Great health achievement.
But as always I am fascinated by how we communicate things, particularly in numbers.
One of the standing rules of thumb is to watch the axis. Things get hidden by monkeying around by truncating ranges and other such tricks. Also pay attention to legends.
This is a great example. I would have sped right by without those two heuristics. And I don't think there is anything maliciously misleading going on. But the way the data is presented ends up being misleading even though it is a remarkable and positive story.
The first thing that caught my attention was that the two, nearly identical lines are not labelled. Going to the source data, the solid line is for men and the dotted line is for women. A glancing look makes you think that the cancer rates for women and men have plunged in tandem. And, in a fashion, they have.
But having sorted out the line labelling, you then notice that there are two Y axes with different ranges. The one on the left ranges from 1 to 9 odd and the one on the right ranges from 2 to 17. It takes a second to grasp what is going on.
The Y axis on the left is for women and on the right is for men. Let's follow this through. in 1950, women suffered roughly 9 stomach cancers per 100,000 women whereas men suffered stomach cancers at nearly twice that rate at 17 for 100,000 men.
By using different ranges, the chart hides an important fact. Yes, stomach cancers have decline at the same rate but they started from dramatically different points. Men suffer stomach cancer at nearly twice the rate as women.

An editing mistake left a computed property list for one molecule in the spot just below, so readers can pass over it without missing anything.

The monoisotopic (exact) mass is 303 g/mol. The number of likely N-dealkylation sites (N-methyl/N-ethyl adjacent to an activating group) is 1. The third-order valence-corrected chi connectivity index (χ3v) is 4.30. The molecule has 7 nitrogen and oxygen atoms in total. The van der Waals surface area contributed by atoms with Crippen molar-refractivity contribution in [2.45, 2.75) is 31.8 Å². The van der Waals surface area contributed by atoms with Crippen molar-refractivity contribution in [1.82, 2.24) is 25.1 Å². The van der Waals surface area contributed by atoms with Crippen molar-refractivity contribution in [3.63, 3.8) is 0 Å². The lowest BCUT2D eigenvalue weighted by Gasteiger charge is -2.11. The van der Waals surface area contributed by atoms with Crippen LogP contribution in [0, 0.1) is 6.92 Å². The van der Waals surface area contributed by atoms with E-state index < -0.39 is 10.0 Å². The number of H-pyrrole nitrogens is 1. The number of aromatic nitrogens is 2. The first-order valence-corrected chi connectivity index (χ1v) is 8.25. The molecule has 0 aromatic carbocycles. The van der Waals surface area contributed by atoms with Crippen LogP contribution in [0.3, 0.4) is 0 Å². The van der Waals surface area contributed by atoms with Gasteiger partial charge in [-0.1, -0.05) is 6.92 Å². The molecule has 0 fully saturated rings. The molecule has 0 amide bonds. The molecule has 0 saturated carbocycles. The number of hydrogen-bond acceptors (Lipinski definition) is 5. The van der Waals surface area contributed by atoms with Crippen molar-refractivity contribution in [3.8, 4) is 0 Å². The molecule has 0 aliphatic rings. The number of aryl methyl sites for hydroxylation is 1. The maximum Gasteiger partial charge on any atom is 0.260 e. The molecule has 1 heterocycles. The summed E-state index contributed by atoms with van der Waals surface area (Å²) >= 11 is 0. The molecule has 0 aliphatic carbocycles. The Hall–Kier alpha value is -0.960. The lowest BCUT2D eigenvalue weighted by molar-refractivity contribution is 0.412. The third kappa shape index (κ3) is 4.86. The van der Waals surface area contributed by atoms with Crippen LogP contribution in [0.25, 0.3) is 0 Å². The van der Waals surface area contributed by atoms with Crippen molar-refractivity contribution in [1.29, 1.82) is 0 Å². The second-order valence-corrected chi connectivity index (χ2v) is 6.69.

And what about today? Looking at the chart, you'd think that men and women have converged to the same cancer rate. But they haven't. Men still suffer stomach cancer at nearly twice the rate as women, but both suffer at a far lower level than in the past. Women 1.45 per 100,000 and Men at 2.68 per 100,000. The ration of male suffers to female suffers has barely budged in 50 years.
This is virtually entirely a good news story, the decline in stomach cancer rates. But there is also a communications story in here.
Why use different Y axes ranges? By doing so you hide that men suffer stomach cancer at twice the rate of women and that hasn't changed in fifty years? By charting the data as they have elected to do, they hide a pretty interesting question. Why do men suffer stomach cancer at twice the rate? Is it simply a gender difference? Do men have sufficiently different diets (eat more red meat, drink more beer?) that that might cause the differential. Is the fact that women live longer than men in some way responsible for the differential? Are there other common organ cancers where there is such a strong variance between the sexes and do others penalize women over men, and if so, which and why?
The only reason I can think of to display the data in the fashion it has been displayed is if one were advocating for the distribution of research money. In other words, men would favor larger investments in stomach cancer research than women simply because of the differential.
But the originating site, HumanProgress, doesn't, at a cursory view, appear to me to be an advocacy group.
So a mystery and a good example of the importance of clear thinking about information display. Properly displayed, the data prompts some interesting and unresolved questions. Displayed as it is, the data suggests that the problem is all but solved.